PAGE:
Berthe, who embodies both the strength of the oak and the flexibility of the reed (23), has cheerfully accepted the many constraints bearing down upon her life as a woman professor in Baume-les-Belles. Unlike her schoolmate Marguerite Triel, whom she ardently defends, she renounced love and marriage long ago, in part because of Balzac's influence upon her, but mainly because of her exceptional family situation: she lives with her father, a wild and woolly poet and herbalist, of whom she is the sole financial support. Her fond, comradely relations with him stand quite outside the traditional filial pattern--she is, as she says, "la petite maman d'un vieux papa que j'adore" (24)--and these relations entirely fulfill her emotional needs. Although she entered the teaching profession strictly out of reasons of economic necessity, her years of experience as a woman and as a professor in Baume-les-Belles have honed her innate generosity and clear-sightedness into a keen political sensibility that embraces both feminism and socialism. Her students love her, particularly for her sense of justice and determination to unshackle their minds so that they may redefine themselves outside of the bounds of conventional, domestic femininity: "il importait, lui semblait-il, de debarbouiller le cerveau des femmes, ou la poussiere de l'atavisme et de la crainte, s'inscrustant depuis des siecles, paralyse les rouages de la penske et de la volonte" (201).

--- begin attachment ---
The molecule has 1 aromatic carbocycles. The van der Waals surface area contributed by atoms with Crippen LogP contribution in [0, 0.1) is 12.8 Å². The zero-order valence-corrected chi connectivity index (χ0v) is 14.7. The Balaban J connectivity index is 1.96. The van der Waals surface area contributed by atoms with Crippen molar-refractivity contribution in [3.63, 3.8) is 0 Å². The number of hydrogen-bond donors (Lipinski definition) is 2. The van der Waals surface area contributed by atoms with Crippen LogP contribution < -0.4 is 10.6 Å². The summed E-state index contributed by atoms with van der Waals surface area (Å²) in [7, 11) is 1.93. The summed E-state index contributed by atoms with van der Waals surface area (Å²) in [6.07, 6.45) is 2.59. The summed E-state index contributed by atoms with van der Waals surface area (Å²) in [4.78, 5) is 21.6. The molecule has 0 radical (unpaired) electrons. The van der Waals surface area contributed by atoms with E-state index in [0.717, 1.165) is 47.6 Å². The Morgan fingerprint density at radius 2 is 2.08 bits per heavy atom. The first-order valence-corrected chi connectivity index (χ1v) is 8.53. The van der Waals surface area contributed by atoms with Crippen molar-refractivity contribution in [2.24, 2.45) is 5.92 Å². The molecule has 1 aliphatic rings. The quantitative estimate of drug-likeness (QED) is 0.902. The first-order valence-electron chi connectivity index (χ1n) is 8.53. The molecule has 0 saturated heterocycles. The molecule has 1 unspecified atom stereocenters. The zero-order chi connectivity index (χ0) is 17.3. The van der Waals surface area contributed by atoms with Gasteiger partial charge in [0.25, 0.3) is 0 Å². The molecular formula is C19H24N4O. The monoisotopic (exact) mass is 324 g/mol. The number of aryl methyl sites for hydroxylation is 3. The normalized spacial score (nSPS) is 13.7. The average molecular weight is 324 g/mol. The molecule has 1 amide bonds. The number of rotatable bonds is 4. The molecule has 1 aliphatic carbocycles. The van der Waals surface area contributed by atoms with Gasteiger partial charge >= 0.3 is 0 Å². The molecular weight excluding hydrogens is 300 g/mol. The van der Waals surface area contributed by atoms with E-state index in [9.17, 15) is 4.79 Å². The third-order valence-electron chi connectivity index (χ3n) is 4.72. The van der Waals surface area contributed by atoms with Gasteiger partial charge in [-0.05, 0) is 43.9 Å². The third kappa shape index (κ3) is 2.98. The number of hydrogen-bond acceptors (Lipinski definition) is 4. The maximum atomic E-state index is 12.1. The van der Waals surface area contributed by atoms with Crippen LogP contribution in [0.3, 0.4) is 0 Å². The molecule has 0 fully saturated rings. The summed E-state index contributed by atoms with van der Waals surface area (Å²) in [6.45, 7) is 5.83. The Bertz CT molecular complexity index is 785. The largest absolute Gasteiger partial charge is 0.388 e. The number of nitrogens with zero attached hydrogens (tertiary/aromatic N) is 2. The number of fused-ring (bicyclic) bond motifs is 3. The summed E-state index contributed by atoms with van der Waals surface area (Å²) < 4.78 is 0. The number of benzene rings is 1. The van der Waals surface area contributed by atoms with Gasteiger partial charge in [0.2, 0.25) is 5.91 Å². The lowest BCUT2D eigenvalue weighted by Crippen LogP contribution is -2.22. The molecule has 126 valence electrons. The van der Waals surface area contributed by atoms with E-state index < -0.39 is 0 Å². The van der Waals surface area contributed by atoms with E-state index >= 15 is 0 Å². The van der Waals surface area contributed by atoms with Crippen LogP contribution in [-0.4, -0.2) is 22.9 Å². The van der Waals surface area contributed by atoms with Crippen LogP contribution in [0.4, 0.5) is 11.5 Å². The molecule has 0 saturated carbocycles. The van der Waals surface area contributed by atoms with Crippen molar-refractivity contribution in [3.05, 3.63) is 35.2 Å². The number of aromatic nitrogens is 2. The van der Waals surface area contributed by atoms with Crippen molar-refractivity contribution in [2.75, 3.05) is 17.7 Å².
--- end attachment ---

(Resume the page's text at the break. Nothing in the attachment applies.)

In a chapter entitled "Un Peu de Feminisme" Berthe enters into debate with a few male opponents of the girls' lycee and expounds her vision of the liberating role that education can and ought to play in women's lives. True to herself, Berthe flies squarely in the face of the republican reformers who wanted women professors to be secular nuns. Her subversive ideal yearns to break free of the mortifying constraints of bourgeois femininity in order to embrace the body with all its desires. Here she finds inspiration in the ancient Greeks who lived close to nature, who found the idea of chastity so barbaric that they viewed Diana as a cruel goddess. Life is inconceivable without love, she staunchly declares. It is striking, moreover, that Berthe does not lay claim to this fulfillment of mind, body and heart merely in behalf of her colleagues. In her opinion, it is the fundamental goal of the lycees de jeunes filles to instill this emancipating spirit in the minds of all, especially the pupils: "il s'agit de preparer un etre qui tient a la vie animale et a la vie divine, un etre qui veut, par la force de son sang, s'epanouir, et par le reve se modeler sur une image heroique. Il faut que l'education fasse un etre complet, qu'elle prepare la jeune fille a cette vie physiologique et a cette morale" (161). From here she goes on to enumerate the manifold repercussions of her philosophy. Because innocence must no longer mean ignorance, young women must not be systematically blinded to the realities of marriage and motherhood. They must receive the same education as the young men who may become their husbands. They must also choose their mates themselves. Yet Berthe recognizes that not all young women will marry, for demography as well as the dowry-system work against that possibility. Although there may be nothing much that can be done about population statistics, she views the dowry-system as quite another matter: "nous voudrions les mettre a meme de se marier toutes, en nivelant par le travail l'obstacle qui leur defend le mariage: l'Argent"(162). She aims to make all girls eligible for marriage. Those lacking a dowry can make up for it by the salaries they'll earn as educated professionals. This, of course, means stamping out the prejudice stigmatizing women's work outside the home. There can be no doubt that Berthe anticipates a new place in the world for women, far beyond the republican reformers' timid plans for them, and a revolutionized world because of the new roles that women will play in it. Now the individual rebellion carried out by Marguerite Triel in Les Sevriennes has grown into a project of emancipation for entire generations of women.